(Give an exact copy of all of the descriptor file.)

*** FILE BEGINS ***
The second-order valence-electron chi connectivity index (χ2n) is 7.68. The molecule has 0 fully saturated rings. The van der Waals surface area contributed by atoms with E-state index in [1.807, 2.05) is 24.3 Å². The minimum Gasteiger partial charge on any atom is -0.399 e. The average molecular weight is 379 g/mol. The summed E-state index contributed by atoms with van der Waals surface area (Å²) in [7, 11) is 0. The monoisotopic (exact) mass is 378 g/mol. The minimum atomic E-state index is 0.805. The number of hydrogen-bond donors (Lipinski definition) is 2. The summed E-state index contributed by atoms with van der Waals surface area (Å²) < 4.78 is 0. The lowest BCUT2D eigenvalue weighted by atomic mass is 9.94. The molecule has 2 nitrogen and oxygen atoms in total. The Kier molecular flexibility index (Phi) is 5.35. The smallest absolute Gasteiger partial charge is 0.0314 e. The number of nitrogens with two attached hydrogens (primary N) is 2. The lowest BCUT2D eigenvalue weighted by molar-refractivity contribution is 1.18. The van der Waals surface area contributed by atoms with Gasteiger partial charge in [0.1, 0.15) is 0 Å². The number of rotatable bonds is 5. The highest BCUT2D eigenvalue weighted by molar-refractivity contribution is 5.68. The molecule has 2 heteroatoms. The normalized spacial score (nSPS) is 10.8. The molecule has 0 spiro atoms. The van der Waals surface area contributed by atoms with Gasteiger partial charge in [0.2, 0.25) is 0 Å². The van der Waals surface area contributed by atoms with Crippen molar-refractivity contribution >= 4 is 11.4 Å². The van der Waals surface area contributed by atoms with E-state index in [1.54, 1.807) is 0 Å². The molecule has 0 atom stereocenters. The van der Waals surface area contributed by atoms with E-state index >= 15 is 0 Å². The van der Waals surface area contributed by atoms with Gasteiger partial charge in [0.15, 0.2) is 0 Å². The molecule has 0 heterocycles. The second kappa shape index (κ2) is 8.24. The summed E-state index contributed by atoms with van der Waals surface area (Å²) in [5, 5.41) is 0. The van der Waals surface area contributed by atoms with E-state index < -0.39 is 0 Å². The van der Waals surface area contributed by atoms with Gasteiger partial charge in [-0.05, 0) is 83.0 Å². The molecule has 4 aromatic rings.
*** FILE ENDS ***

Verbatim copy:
The second-order valence-electron chi connectivity index (χ2n) is 7.68. The molecule has 0 fully saturated rings. The van der Waals surface area contributed by atoms with E-state index in [1.807, 2.05) is 24.3 Å². The minimum Gasteiger partial charge on any atom is -0.399 e. The average molecular weight is 379 g/mol. The summed E-state index contributed by atoms with van der Waals surface area (Å²) in [7, 11) is 0. The monoisotopic (exact) mass is 378 g/mol. The minimum atomic E-state index is 0.805. The number of hydrogen-bond donors (Lipinski definition) is 2. The summed E-state index contributed by atoms with van der Waals surface area (Å²) < 4.78 is 0. The lowest BCUT2D eigenvalue weighted by atomic mass is 9.94. The molecule has 2 nitrogen and oxygen atoms in total. The Kier molecular flexibility index (Phi) is 5.35. The smallest absolute Gasteiger partial charge is 0.0314 e. The number of nitrogens with two attached hydrogens (primary N) is 2. The lowest BCUT2D eigenvalue weighted by molar-refractivity contribution is 1.18. The van der Waals surface area contributed by atoms with Gasteiger partial charge in [0.1, 0.15) is 0 Å². The number of rotatable bonds is 5. The highest BCUT2D eigenvalue weighted by molar-refractivity contribution is 5.68. The molecule has 2 heteroatoms. The normalized spacial score (nSPS) is 10.8. The molecule has 0 spiro atoms. The van der Waals surface area contributed by atoms with Gasteiger partial charge in [0.2, 0.25) is 0 Å². The van der Waals surface area contributed by atoms with Crippen molar-refractivity contribution >= 4 is 11.4 Å². The van der Waals surface area contributed by atoms with E-state index in [1.54, 1.807) is 0 Å². The molecule has 0 atom stereocenters. The van der Waals surface area contributed by atoms with E-state index >= 15 is 0 Å². The van der Waals surface area contributed by atoms with Gasteiger partial charge in [0.15, 0.2) is 0 Å². The molecule has 0 heterocycles. The second kappa shape index (κ2) is 8.24. The summed E-state index contributed by atoms with van der Waals surface area (Å²) in [5, 5.41) is 0. The van der Waals surface area contributed by atoms with E-state index < -0.39 is 0 Å². The van der Waals surface area contributed by atoms with Gasteiger partial charge in [-0.05, 0) is 83.0 Å². The molecule has 4 aromatic rings.